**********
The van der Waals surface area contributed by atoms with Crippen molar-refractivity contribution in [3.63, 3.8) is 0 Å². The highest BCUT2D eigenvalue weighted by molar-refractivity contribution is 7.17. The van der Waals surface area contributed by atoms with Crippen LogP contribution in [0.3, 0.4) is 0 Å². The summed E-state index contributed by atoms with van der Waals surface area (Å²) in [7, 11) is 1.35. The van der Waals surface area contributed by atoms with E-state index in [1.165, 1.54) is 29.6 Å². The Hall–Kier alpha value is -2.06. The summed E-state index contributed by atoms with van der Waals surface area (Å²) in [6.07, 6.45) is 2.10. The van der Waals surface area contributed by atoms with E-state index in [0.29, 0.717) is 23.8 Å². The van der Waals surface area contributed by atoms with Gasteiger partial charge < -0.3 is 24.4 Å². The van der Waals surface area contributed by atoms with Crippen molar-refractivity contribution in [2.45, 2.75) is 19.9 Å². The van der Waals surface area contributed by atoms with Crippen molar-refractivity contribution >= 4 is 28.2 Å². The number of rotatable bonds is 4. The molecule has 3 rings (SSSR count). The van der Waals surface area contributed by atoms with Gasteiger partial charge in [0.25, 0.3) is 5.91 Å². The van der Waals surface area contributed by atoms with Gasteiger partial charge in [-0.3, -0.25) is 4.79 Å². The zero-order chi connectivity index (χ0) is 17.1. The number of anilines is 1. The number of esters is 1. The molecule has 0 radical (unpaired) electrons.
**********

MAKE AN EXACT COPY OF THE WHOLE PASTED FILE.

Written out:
The van der Waals surface area contributed by atoms with Crippen molar-refractivity contribution in [3.63, 3.8) is 0 Å². The highest BCUT2D eigenvalue weighted by molar-refractivity contribution is 7.17. The van der Waals surface area contributed by atoms with Crippen LogP contribution in [0.3, 0.4) is 0 Å². The summed E-state index contributed by atoms with van der Waals surface area (Å²) in [7, 11) is 1.35. The van der Waals surface area contributed by atoms with E-state index in [1.165, 1.54) is 29.6 Å². The Hall–Kier alpha value is -2.06. The summed E-state index contributed by atoms with van der Waals surface area (Å²) in [6.07, 6.45) is 2.10. The van der Waals surface area contributed by atoms with E-state index in [0.29, 0.717) is 23.8 Å². The van der Waals surface area contributed by atoms with Gasteiger partial charge < -0.3 is 24.4 Å². The van der Waals surface area contributed by atoms with Crippen molar-refractivity contribution in [2.45, 2.75) is 19.9 Å². The van der Waals surface area contributed by atoms with Crippen molar-refractivity contribution >= 4 is 28.2 Å². The number of rotatable bonds is 4. The molecule has 3 rings (SSSR count). The van der Waals surface area contributed by atoms with Gasteiger partial charge in [0.25, 0.3) is 5.91 Å². The van der Waals surface area contributed by atoms with Gasteiger partial charge in [-0.3, -0.25) is 4.79 Å². The zero-order chi connectivity index (χ0) is 17.1. The number of anilines is 1. The number of esters is 1. The molecule has 0 radical (unpaired) electrons.